Nut rolls are a German- or perhaps Austrian or Hungarian delicacy, usually made only at Christmas since the preparation is labor-intensive...dozens of walnuts ground for the filling which is mixed by hand...the five-step mixing of the pastry layer, followed by a first rising, rolling, filling, and a second rising. Only then are the lovely, fat rolls ready for baking. Oh, and did I mention brushing the tops with beaten egg mixed with a bit of sugar, to create a shiny glaze?
I have no idea where the recipe originated...I don't know that anyone does. But in the small, ethnic steel-town where I spent my childhood in Pennsylvania, all of the women baked them at the holidays: Germans, Austrians, Croatians, Serbians, Hungarians...but you get the picture. And I spent many a happy hour with my maternal grandmother, Mom-mom, in the church kitchen where a crew of wonderful German omas baked nut rolls to sell in the community to raise money for their German Lutheran church. How I remember the redolent odors of that kitchen...the women in their print house-dresses and aprons and sensible black shoes...the laughter and cameraderie among them and their kindness to the little blond girl who watched with wide eyes, knowing that she would soon be given a taste of the heavenly pastry.
Is it any wonder, then, that I decided that I needed to learn to make this delicacy? Though both my grandmother and my mother had always baked them, though I had assisted both of them with other baking throughout the years, I had never been part of the "nut roll experience", perhaps because they thought I wouldn't be careful enough, precise enough- and both Mom and Mom-mom were nothing if not perfectionists about their nut rolls, making them precisely the same size, rolling them just so. And so I had come to the advanced age of sixty-nine without acquiring the skill- as skill it indeed is- of preparing nut rolls for Christmas. Hence, the EXTREME Baking enterprise.
On the day after Thanksgiving, I headed north to stay with my Aunt Jean, the nut roll maven in our family. She had done much of the preparation ahead of time: grinding the walnuts, measuring the flour into plastic bags (we were going to bake four triple batches, you see!), acquiring the pounds of butter (did I mention that nut rolls are not lo-cal?), and in general, having all in readiness for the baking. And so, on Friday evening, following Jean's instructions, I mixed up the filling-by hand-in two batches in her huge stainless steel bowl: walnuts, evaporated milk, beaten egg whites, sugar, and honey (yes, both...the honey helps keep the filling moist as well as adding flavor...you see what I mean about the confection not being no-cal). We ended up with pounds and pounds of filling, and after setting out the butter and eggs for the pastry to come to room temperature for the morning, it was off to bed. (Might I add that all of this mixing,etc. followed an eight-hour drive for me and tired was a gross understatement.)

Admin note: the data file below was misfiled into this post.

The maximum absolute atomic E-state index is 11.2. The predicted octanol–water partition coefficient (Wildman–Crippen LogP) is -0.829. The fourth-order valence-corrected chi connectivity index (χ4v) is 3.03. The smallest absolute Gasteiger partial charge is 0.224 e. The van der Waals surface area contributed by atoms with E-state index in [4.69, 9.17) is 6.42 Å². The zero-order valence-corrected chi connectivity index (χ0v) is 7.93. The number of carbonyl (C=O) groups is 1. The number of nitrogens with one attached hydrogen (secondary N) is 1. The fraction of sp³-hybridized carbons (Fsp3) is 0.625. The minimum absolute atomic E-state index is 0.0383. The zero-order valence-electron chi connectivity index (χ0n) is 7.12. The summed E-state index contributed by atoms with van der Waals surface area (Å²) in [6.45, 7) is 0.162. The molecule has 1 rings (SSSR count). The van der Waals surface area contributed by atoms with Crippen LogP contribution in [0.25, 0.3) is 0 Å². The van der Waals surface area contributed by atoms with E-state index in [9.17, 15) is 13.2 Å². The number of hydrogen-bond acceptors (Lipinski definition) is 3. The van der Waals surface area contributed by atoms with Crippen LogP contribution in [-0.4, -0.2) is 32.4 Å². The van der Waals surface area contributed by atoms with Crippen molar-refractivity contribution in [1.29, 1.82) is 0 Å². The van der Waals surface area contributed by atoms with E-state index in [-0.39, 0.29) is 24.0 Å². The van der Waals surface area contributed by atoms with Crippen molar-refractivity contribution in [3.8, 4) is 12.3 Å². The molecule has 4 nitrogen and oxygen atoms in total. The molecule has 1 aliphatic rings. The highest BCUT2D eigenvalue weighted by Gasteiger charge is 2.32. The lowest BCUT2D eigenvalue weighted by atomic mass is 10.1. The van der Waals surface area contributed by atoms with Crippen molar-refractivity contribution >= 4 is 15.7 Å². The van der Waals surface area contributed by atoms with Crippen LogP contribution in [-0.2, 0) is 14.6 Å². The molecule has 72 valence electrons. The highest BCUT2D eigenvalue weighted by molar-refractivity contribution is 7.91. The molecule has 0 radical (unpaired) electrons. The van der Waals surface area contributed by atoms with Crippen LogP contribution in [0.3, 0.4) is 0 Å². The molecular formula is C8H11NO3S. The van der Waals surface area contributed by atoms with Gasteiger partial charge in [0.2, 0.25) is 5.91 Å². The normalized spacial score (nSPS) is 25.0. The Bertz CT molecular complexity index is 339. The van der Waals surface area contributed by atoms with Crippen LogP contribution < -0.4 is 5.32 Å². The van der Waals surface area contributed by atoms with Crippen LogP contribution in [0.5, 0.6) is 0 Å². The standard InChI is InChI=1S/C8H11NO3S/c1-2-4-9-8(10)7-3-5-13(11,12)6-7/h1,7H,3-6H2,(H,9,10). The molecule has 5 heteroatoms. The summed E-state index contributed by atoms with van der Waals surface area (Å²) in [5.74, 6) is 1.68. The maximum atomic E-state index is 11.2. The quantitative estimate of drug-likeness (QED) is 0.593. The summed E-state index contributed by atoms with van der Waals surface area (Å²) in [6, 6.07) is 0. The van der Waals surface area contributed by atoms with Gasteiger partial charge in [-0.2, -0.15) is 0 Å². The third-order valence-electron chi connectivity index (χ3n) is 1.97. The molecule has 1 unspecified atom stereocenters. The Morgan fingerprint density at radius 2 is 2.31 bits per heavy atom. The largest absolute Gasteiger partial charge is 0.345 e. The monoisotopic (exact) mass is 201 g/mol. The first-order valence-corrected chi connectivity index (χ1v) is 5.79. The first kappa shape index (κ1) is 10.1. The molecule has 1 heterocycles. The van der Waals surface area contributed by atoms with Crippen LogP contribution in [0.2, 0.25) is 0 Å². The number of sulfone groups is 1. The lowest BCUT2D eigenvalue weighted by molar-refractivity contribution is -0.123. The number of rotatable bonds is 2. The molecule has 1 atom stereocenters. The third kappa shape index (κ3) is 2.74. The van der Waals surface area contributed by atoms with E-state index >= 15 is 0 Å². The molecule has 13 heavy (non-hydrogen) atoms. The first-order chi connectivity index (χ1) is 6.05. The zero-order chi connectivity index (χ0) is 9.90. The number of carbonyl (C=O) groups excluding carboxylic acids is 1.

Saturday morning we both slept in a bit and I was downstairs, ready to work, wearing my EXTREME Baking red apron, by 8a.m. A phone call from my cousin informed us that she would be a bit late but that she would surely arrive by nine or so, and in anticipation of that, Jean resumed her instructions, this time talking me step-by-step through the dough-making process. Using her commercial-grade electric mixer, I proceeded to mix four batches of yeast dough, the pungent yeasty odor making the kitchen fragrant and filling my mind with memories of Christmases long-past. The mixing of each batch was followed by hand-kneading to be sure all the flour was well-mixed into the dough, forming that batch into 8 balls and placing them in Jean's large baking pans, covering them with kitchen towel and placing them near the warm over to rise.
By that time, Cheryl had arrived and we set up two pastry board for the rolling, one on the counter and the other on the kitche table. Yes, indeed...this WAS baking in the extreme. Jean showed me how to take one ball of dough and shape it a bit by hand, heavily flour the board, and roll the ball into a rectangle; then spread the filling over the entire surface and carefully, with the flat surface of my fingers, roll the entire thing into a long roll and, wriggling my fingers under it, place it in another of Jean's special pans. Six rolls later, the pan was covered with a cloth and again permitted to rise. Only then were the prepared pans placed in the oven for baking.
Now, I realize I have probably told you more than you ever wanted to know about making nut rolls...but I wanted you to understand the labor-intensity of this endeavor, as well as the deeply special experience it was for me to be doing something the women in my family had done for generations. And after the baking and the cooling, Aunt Jean, placing each roll on a specially-cut cardboard base, wrapped it in plastic wrap and then aluminum foil, and sealed it with a sticker (printed out earlier that week) which indicated "Nut Roll" and the date. (These confections freeze beautifully and last for a long, long time in the freezer, if wrapped correctly.)
Deep breath...sigh, sigh...can I sit down now? Late in the afternoon, my other cousin, Sandy, came over and we all sat down to cups of tea and slices of nut roll...after all, we had to make sure they tasted okay, didn't we? I had been on my feet for nearly seven hours by this time and wasn't sure if I would be able to get up from the chair again...but there they were, on the table in all their golden-brown glory: sixty- yes, you heard me right- SIXTY beautiful, fragrant nut rolls, to be shared with family and friends as gifts this holiday season. EXTREMELY satisfying, I can assure you, and a lovely way to merge holidays past and present in my mind and heart. Thank you, Jean. Thank you, Cheryl. Shall we do it again next year?
|Aunt Jean and her apprentice|